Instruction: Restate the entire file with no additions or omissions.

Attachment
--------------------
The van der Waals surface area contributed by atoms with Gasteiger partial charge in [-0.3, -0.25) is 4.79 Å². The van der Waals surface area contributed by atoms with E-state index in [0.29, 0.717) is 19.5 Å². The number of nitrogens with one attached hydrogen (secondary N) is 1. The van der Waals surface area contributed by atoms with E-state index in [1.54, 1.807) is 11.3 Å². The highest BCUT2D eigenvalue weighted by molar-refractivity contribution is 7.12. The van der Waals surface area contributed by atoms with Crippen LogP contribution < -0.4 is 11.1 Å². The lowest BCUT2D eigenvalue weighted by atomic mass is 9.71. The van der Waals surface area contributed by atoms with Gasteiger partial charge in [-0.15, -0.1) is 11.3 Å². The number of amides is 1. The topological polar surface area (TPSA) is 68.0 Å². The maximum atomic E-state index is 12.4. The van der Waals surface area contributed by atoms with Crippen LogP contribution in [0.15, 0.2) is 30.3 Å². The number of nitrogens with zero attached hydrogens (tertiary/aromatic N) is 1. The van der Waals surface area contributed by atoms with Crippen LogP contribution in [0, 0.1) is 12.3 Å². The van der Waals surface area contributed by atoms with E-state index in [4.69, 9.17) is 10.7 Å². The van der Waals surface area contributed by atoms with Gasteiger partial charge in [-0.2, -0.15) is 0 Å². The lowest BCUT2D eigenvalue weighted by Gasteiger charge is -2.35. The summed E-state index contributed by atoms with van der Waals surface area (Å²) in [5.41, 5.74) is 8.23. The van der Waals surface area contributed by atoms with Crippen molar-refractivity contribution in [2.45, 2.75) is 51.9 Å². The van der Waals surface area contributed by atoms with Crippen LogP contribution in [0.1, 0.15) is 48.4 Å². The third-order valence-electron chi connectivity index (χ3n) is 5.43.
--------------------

The van der Waals surface area contributed by atoms with Gasteiger partial charge in [-0.3, -0.25) is 4.79 Å². The van der Waals surface area contributed by atoms with E-state index in [0.29, 0.717) is 19.5 Å². The number of nitrogens with one attached hydrogen (secondary N) is 1. The van der Waals surface area contributed by atoms with E-state index in [1.54, 1.807) is 11.3 Å². The highest BCUT2D eigenvalue weighted by molar-refractivity contribution is 7.12. The van der Waals surface area contributed by atoms with Crippen LogP contribution < -0.4 is 11.1 Å². The lowest BCUT2D eigenvalue weighted by atomic mass is 9.71. The van der Waals surface area contributed by atoms with Gasteiger partial charge in [-0.15, -0.1) is 11.3 Å². The number of amides is 1. The topological polar surface area (TPSA) is 68.0 Å². The maximum atomic E-state index is 12.4. The van der Waals surface area contributed by atoms with Crippen LogP contribution in [0.15, 0.2) is 30.3 Å². The number of nitrogens with zero attached hydrogens (tertiary/aromatic N) is 1. The van der Waals surface area contributed by atoms with Crippen LogP contribution in [0, 0.1) is 12.3 Å². The van der Waals surface area contributed by atoms with E-state index in [4.69, 9.17) is 10.7 Å². The van der Waals surface area contributed by atoms with Gasteiger partial charge in [-0.2, -0.15) is 0 Å². The lowest BCUT2D eigenvalue weighted by Gasteiger charge is -2.35. The summed E-state index contributed by atoms with van der Waals surface area (Å²) in [5.41, 5.74) is 8.23. The van der Waals surface area contributed by atoms with Crippen molar-refractivity contribution in [2.45, 2.75) is 51.9 Å². The van der Waals surface area contributed by atoms with Crippen LogP contribution in [0.1, 0.15) is 48.4 Å². The third-order valence-electron chi connectivity index (χ3n) is 5.43.